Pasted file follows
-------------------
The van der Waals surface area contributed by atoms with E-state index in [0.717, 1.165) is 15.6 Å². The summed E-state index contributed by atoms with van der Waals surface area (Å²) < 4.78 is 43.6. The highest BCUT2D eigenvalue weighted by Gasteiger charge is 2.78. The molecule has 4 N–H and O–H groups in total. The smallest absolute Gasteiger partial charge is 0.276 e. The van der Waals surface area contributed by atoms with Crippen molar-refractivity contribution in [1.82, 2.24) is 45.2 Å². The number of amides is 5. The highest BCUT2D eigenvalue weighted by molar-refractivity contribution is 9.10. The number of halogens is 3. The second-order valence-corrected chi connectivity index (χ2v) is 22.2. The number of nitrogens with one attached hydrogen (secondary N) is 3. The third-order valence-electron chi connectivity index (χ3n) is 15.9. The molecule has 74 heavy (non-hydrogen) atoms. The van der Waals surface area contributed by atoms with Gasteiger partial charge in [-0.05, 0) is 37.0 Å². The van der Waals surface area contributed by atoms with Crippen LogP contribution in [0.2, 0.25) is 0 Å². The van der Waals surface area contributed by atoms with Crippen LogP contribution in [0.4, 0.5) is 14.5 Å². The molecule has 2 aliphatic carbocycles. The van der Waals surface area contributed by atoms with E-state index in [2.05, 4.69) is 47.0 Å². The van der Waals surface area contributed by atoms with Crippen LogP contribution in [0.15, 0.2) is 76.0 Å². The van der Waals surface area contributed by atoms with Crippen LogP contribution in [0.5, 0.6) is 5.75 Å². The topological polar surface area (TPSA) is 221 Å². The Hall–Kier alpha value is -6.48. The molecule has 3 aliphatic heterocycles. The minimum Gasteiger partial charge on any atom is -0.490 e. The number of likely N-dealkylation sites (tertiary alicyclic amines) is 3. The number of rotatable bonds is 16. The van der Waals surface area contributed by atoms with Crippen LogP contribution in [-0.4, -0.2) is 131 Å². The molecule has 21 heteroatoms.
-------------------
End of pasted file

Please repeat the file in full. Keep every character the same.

The van der Waals surface area contributed by atoms with E-state index in [0.717, 1.165) is 15.6 Å². The summed E-state index contributed by atoms with van der Waals surface area (Å²) < 4.78 is 43.6. The highest BCUT2D eigenvalue weighted by Gasteiger charge is 2.78. The molecule has 4 N–H and O–H groups in total. The smallest absolute Gasteiger partial charge is 0.276 e. The van der Waals surface area contributed by atoms with Crippen molar-refractivity contribution in [1.82, 2.24) is 45.2 Å². The number of amides is 5. The highest BCUT2D eigenvalue weighted by molar-refractivity contribution is 9.10. The number of halogens is 3. The second-order valence-corrected chi connectivity index (χ2v) is 22.2. The number of nitrogens with one attached hydrogen (secondary N) is 3. The third-order valence-electron chi connectivity index (χ3n) is 15.9. The molecule has 74 heavy (non-hydrogen) atoms. The van der Waals surface area contributed by atoms with Gasteiger partial charge in [-0.05, 0) is 37.0 Å². The van der Waals surface area contributed by atoms with Crippen LogP contribution in [0.2, 0.25) is 0 Å². The van der Waals surface area contributed by atoms with Crippen LogP contribution in [0.4, 0.5) is 14.5 Å². The molecule has 2 aliphatic carbocycles. The van der Waals surface area contributed by atoms with E-state index in [2.05, 4.69) is 47.0 Å². The van der Waals surface area contributed by atoms with Crippen LogP contribution in [0.15, 0.2) is 76.0 Å². The van der Waals surface area contributed by atoms with Crippen LogP contribution in [0.5, 0.6) is 5.75 Å². The topological polar surface area (TPSA) is 221 Å². The Hall–Kier alpha value is -6.48. The molecule has 3 aliphatic heterocycles. The minimum Gasteiger partial charge on any atom is -0.490 e. The number of likely N-dealkylation sites (tertiary alicyclic amines) is 3. The number of rotatable bonds is 16. The van der Waals surface area contributed by atoms with Crippen LogP contribution in [-0.4, -0.2) is 131 Å². The molecule has 21 heteroatoms.